The time when it occurs differs from region to region but in general from late May to mid July, you better have a sturdy umbrella and a prevalent attitude prepared for the 2 week war. Japan’s weather is well known for being a bit of a drama queen and the rainy season has always conformed to that belief.
As the name obviously suggests, there will be a lot of heavy rainfall, not everyday but as the rain rests the wind will take its 15 minutes of fame. The temperature will not be too high but the humidity will be present. Essentially during the rainy season you will get the worst of all weathers, you will be running from rain and fighting the invisible wind monsters while modelling a beautiful set of heavy humidity provoked pit stains.
It’s not ideal but no country is perfect and Japan does not deserve to be shunned during this period. As long as you prepare, you can still have an enjoyable time. Here are 10 tips for surviving the Japanese rainy season.
Get the gear
You’ve seen some of them, I’m sure, on popular buzzfeed articles such as ‘bizarre Japanese fashion trends’ or ‘unusual Japanese inventions’ but often, these seemingly silly apparel choices were designed and used out of total necessity or ease of living. You can get all sorts of gadgets and equipment that benefit you as you venture out to take on the Japanese rainy season.
A few examples include, ladies high heel work wellingtons, rain coats with built in battery operated fans and even full body umbrellas. You may roll your eyes upon first glance but after living here a while you will eventually only describe them as ingenious as your shudder with envy seeing others walk by so comfortably.
As an added bonus, remember this is the land of kawaii so the rainy season is also an opportunity to stock up on some of the cutest rainwear imaginable.
Plan by forecast
This is obvious in any situation, in any climate and in any country but yet as a fully functioning adult, I often find myself far from home getting uncomfortably burnt or wet because I skipped checking the embarrassingly easy to access weather forecast on my phone.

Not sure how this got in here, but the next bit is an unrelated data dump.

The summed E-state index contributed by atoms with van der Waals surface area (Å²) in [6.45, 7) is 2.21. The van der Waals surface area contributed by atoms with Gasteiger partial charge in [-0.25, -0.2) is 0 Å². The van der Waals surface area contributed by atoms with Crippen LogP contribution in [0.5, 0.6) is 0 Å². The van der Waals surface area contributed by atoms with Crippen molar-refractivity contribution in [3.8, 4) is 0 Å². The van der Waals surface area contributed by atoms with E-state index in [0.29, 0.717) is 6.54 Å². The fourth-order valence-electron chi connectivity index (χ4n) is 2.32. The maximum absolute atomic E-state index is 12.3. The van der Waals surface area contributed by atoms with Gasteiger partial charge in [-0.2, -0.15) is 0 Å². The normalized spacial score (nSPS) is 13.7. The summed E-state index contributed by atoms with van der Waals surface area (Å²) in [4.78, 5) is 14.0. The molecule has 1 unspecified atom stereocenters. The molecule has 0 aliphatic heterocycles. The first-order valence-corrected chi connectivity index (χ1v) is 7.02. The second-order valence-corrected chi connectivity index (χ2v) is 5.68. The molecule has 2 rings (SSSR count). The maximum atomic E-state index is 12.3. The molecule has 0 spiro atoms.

To make this period more bearable, check the forecast before leaving your house. Not a few days before because it will change frequently but most definitely that morning. Remember the more you know about your enemy, the greater your advantage. Being able to prepare for heavy rainfall or plan around strong winds will make for a far less disappointing trip.
Again, an obvious tip but when visiting Japan you may be fantasising about seeing the many beautiful temples or castles. You may not be sure how to stay inside and still experience the culture but worry not as there are many fun ways to learn about the country from the dry and refreshingly air conditioned indoors.
Must I remind you of Bill Murray singing his heart out at Karaoke in ‘Lost in Translation’? That could be you! Have you seen, maybe on Buzzfeed again, those incredible yet bizarre colourful arcades where people are intensely good at the games? There are live performances of that daily all over Japan and you will also have the opportunity to partake in the obsession. Spocha is a particularly great place to enjoy these antics and it also has many other floors dedicated to fun activities such as bowling, trampoline rooms and batting cages.
Prepare for the heat
Given the title ‘rainy season’ you may misjudge how humid it will actually be and that it is surprisingly, T-shirt weather. It’s going to still be warm no matter where you go, so make sure to dress accordingly, in light and loose clothing.